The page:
Veteran TV Writer Adele Lim Offered $900,000 Less Than Male Writer for ‘Crazy Rich Asians’ Sequel
Veteran TV writer Adele Lim will not be writing for the Crazy Rich Asians sequel after discovering a massive disparity between what she was offered and what co-writer Peter Chiarelli was offered.
Lim, a veteran TV writer who has worked on shows like Private Practice, One Tree Hill, Life On Mars, Lethal Weapon, Dynasty, and more was offered $110,000-plus (Rs. 79,08,725), while Chiarelli, a feature film writer who has worked on movies including The Proposal and Now You See Me 2, was offered $800,000 to $1 million (Rs. 7,18,97,500), according to The Hollywood Reporter.
Crazy Rich Asians sequel producers, Warner Bros., reportedly tried explaining to Lim’s representatives that these quotes were industry-standard ranges determined by experience since Lim had never written a feature film before the first Crazy Rich Asians movie. However, that reasoning seems odd, considering the sheer disparity in amount and Lim’s long career as a successful TV writer.
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“Being evaluated that way can’t help but make you feel that is how they view my contributions,” Lim told The Hollywood Reporter. While co-writer Chiarelli did offer to split his fee with Lim, she passed on the offer. “Pete [Chiarelli] has been nothing but incredibly gracious, but what I make shouldn’t be dependent on the generosity of the white-guy writer.”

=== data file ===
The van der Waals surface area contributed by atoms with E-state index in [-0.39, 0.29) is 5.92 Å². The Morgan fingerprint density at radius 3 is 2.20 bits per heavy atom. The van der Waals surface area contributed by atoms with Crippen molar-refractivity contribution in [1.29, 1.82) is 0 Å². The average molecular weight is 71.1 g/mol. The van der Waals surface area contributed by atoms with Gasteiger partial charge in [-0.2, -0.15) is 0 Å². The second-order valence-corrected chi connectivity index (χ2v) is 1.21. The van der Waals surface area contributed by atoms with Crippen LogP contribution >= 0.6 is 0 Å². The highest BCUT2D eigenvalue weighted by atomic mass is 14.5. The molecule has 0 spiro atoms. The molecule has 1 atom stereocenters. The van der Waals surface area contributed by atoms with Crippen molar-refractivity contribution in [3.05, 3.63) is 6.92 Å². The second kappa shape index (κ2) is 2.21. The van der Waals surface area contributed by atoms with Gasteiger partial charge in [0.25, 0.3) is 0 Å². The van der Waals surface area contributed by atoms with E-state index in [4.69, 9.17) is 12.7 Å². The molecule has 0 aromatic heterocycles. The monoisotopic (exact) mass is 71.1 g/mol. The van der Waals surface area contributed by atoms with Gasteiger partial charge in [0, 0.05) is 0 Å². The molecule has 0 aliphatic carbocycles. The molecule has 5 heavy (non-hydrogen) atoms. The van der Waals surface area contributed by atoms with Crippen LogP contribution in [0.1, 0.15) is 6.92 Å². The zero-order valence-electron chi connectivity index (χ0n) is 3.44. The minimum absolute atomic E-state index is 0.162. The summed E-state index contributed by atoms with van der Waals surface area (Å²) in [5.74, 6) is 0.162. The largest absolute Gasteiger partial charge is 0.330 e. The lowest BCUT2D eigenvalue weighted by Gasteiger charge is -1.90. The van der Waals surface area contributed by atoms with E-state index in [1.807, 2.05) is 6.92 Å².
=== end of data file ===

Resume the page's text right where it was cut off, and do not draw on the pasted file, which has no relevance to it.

Lim also said that she believed women and people of color are often regarded as “soy sauce” — writers who are expected to add to a screenplay tokenistic details that are culturally accurate, rather than to actually contribute to storytelling, according to The Hollywood Reporter.
The pay disparity issue in Hollywood is not new, considering how in 2018 Mark Wahlberg was paid $1.5 million to reshoot scenes for All the Money in the World, as compared to Michelle Williams, who was paid $1,000. While Williams was eventually promised equal pay for future projects after news broke about this disparity, the fact that Hollywood had to be shamed into paying a star as famous as Williams equally shows how little it values women’s work. If Williams had to struggle, imagine how much more such pay disparity affects aspiring women writers, directors, actors and more, who have significantly less clout in the industry. These incidents make an excellent argument for why movements like Times Up are important to make a dent into issues like pay disparity, especially when backed by powerful, famous celebrities who can look out for their colleagues in the industry.
“If I couldn’t get pay equity after [Crazy Rich Asians], I can’t imagine what it would be like for anyone else, given that the standard for how much you’re worth is having established quotes from previous movies, which women of color would never have been [hired for]. There’s no realistic way to achieve true equity that way,” Lim told The Hollywood Reporter.